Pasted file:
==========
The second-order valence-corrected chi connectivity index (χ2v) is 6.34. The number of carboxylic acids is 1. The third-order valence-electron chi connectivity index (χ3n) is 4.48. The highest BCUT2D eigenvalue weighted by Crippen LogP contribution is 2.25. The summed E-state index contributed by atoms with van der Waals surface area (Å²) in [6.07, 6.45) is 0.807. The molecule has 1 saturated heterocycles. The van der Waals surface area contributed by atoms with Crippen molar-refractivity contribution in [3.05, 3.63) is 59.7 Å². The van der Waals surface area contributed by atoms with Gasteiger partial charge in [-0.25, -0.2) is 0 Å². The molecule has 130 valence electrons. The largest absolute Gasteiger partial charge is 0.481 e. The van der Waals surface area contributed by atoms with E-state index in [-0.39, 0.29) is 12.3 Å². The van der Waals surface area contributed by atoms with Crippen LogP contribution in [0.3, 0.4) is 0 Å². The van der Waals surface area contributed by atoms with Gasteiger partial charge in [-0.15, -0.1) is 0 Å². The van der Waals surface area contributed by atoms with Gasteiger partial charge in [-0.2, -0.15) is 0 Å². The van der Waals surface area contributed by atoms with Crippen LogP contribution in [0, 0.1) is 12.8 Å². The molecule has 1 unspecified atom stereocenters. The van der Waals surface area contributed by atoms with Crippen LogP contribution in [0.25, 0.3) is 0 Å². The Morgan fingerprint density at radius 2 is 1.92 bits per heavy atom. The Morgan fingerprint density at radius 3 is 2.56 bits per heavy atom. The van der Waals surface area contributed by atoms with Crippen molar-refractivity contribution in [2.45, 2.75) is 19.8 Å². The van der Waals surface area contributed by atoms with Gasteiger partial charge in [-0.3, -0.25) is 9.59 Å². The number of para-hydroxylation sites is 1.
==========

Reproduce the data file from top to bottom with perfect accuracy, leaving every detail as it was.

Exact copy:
The second-order valence-corrected chi connectivity index (χ2v) is 6.34. The number of carboxylic acids is 1. The third-order valence-electron chi connectivity index (χ3n) is 4.48. The highest BCUT2D eigenvalue weighted by Crippen LogP contribution is 2.25. The summed E-state index contributed by atoms with van der Waals surface area (Å²) in [6.07, 6.45) is 0.807. The molecule has 1 saturated heterocycles. The van der Waals surface area contributed by atoms with Crippen molar-refractivity contribution in [3.05, 3.63) is 59.7 Å². The van der Waals surface area contributed by atoms with Gasteiger partial charge in [-0.25, -0.2) is 0 Å². The molecule has 130 valence electrons. The largest absolute Gasteiger partial charge is 0.481 e. The van der Waals surface area contributed by atoms with E-state index in [-0.39, 0.29) is 12.3 Å². The van der Waals surface area contributed by atoms with Crippen LogP contribution in [0.3, 0.4) is 0 Å². The van der Waals surface area contributed by atoms with Gasteiger partial charge in [-0.15, -0.1) is 0 Å². The van der Waals surface area contributed by atoms with Gasteiger partial charge in [-0.2, -0.15) is 0 Å². The van der Waals surface area contributed by atoms with Crippen LogP contribution in [0, 0.1) is 12.8 Å². The molecule has 1 unspecified atom stereocenters. The van der Waals surface area contributed by atoms with Crippen LogP contribution in [0.25, 0.3) is 0 Å². The Morgan fingerprint density at radius 2 is 1.92 bits per heavy atom. The Morgan fingerprint density at radius 3 is 2.56 bits per heavy atom. The van der Waals surface area contributed by atoms with Crippen molar-refractivity contribution in [2.45, 2.75) is 19.8 Å². The van der Waals surface area contributed by atoms with Gasteiger partial charge in [-0.3, -0.25) is 9.59 Å². The number of para-hydroxylation sites is 1.